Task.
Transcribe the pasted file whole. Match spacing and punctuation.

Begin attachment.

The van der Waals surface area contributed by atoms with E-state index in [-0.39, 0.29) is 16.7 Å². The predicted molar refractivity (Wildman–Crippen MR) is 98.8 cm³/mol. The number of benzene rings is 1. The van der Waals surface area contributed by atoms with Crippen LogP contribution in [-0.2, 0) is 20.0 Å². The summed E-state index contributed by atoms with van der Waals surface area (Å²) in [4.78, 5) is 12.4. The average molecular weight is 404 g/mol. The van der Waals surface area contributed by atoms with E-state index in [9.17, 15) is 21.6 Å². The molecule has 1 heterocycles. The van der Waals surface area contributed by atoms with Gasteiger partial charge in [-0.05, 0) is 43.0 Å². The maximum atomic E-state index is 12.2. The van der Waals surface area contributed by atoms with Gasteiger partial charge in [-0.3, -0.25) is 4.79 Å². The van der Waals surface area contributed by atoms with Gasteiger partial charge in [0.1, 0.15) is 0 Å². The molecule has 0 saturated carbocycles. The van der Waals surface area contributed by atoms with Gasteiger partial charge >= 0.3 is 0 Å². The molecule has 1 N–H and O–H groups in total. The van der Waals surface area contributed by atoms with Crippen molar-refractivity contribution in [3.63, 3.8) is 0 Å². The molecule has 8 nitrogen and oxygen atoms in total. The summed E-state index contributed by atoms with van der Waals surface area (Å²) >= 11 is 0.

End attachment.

The van der Waals surface area contributed by atoms with E-state index in [-0.39, 0.29) is 16.7 Å². The predicted molar refractivity (Wildman–Crippen MR) is 98.8 cm³/mol. The number of benzene rings is 1. The van der Waals surface area contributed by atoms with Crippen LogP contribution in [-0.2, 0) is 20.0 Å². The summed E-state index contributed by atoms with van der Waals surface area (Å²) in [4.78, 5) is 12.4. The average molecular weight is 404 g/mol. The van der Waals surface area contributed by atoms with E-state index in [9.17, 15) is 21.6 Å². The molecule has 1 heterocycles. The van der Waals surface area contributed by atoms with Gasteiger partial charge in [-0.05, 0) is 43.0 Å². The maximum atomic E-state index is 12.2. The van der Waals surface area contributed by atoms with Gasteiger partial charge in [-0.3, -0.25) is 4.79 Å². The van der Waals surface area contributed by atoms with Gasteiger partial charge in [0.1, 0.15) is 0 Å². The molecule has 0 saturated carbocycles. The van der Waals surface area contributed by atoms with Gasteiger partial charge >= 0.3 is 0 Å². The molecule has 1 N–H and O–H groups in total. The van der Waals surface area contributed by atoms with Crippen molar-refractivity contribution in [3.63, 3.8) is 0 Å². The molecule has 8 nitrogen and oxygen atoms in total. The summed E-state index contributed by atoms with van der Waals surface area (Å²) >= 11 is 0.